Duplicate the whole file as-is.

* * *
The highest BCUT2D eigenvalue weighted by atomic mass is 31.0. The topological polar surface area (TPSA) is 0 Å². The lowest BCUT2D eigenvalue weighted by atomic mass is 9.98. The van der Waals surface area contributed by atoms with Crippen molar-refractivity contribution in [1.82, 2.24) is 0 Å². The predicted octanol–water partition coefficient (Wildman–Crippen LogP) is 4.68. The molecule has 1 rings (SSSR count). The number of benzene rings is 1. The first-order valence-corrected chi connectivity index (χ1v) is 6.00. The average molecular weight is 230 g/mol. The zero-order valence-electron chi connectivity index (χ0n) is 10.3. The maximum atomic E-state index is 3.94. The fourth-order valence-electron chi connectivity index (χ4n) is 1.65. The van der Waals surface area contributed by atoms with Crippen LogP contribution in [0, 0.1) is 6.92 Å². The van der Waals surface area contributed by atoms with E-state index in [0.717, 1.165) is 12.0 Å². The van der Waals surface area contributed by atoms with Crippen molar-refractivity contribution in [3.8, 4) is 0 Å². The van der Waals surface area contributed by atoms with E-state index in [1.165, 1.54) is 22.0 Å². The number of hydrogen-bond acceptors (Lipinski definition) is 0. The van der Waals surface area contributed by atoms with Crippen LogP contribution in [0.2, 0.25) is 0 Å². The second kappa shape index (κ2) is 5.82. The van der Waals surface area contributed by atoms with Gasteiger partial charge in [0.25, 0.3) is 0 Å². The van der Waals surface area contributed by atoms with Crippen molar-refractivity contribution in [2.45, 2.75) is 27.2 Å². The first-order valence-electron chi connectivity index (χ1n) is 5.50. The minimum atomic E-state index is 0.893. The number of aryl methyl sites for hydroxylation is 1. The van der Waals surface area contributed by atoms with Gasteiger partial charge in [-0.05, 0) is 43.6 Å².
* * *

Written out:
The highest BCUT2D eigenvalue weighted by atomic mass is 31.0. The topological polar surface area (TPSA) is 0 Å². The lowest BCUT2D eigenvalue weighted by atomic mass is 9.98. The van der Waals surface area contributed by atoms with Crippen molar-refractivity contribution in [1.82, 2.24) is 0 Å². The predicted octanol–water partition coefficient (Wildman–Crippen LogP) is 4.68. The molecule has 1 rings (SSSR count). The number of benzene rings is 1. The first-order valence-corrected chi connectivity index (χ1v) is 6.00. The average molecular weight is 230 g/mol. The zero-order valence-electron chi connectivity index (χ0n) is 10.3. The maximum atomic E-state index is 3.94. The fourth-order valence-electron chi connectivity index (χ4n) is 1.65. The van der Waals surface area contributed by atoms with Crippen LogP contribution in [0, 0.1) is 6.92 Å². The van der Waals surface area contributed by atoms with E-state index in [0.717, 1.165) is 12.0 Å². The van der Waals surface area contributed by atoms with Crippen molar-refractivity contribution in [3.8, 4) is 0 Å². The van der Waals surface area contributed by atoms with E-state index in [1.165, 1.54) is 22.0 Å². The number of hydrogen-bond acceptors (Lipinski definition) is 0. The van der Waals surface area contributed by atoms with Crippen LogP contribution in [0.2, 0.25) is 0 Å². The second kappa shape index (κ2) is 5.82. The van der Waals surface area contributed by atoms with Gasteiger partial charge in [0.25, 0.3) is 0 Å². The van der Waals surface area contributed by atoms with Crippen molar-refractivity contribution in [2.45, 2.75) is 27.2 Å². The first-order valence-electron chi connectivity index (χ1n) is 5.50. The minimum atomic E-state index is 0.893. The number of aryl methyl sites for hydroxylation is 1. The van der Waals surface area contributed by atoms with Gasteiger partial charge in [-0.05, 0) is 43.6 Å².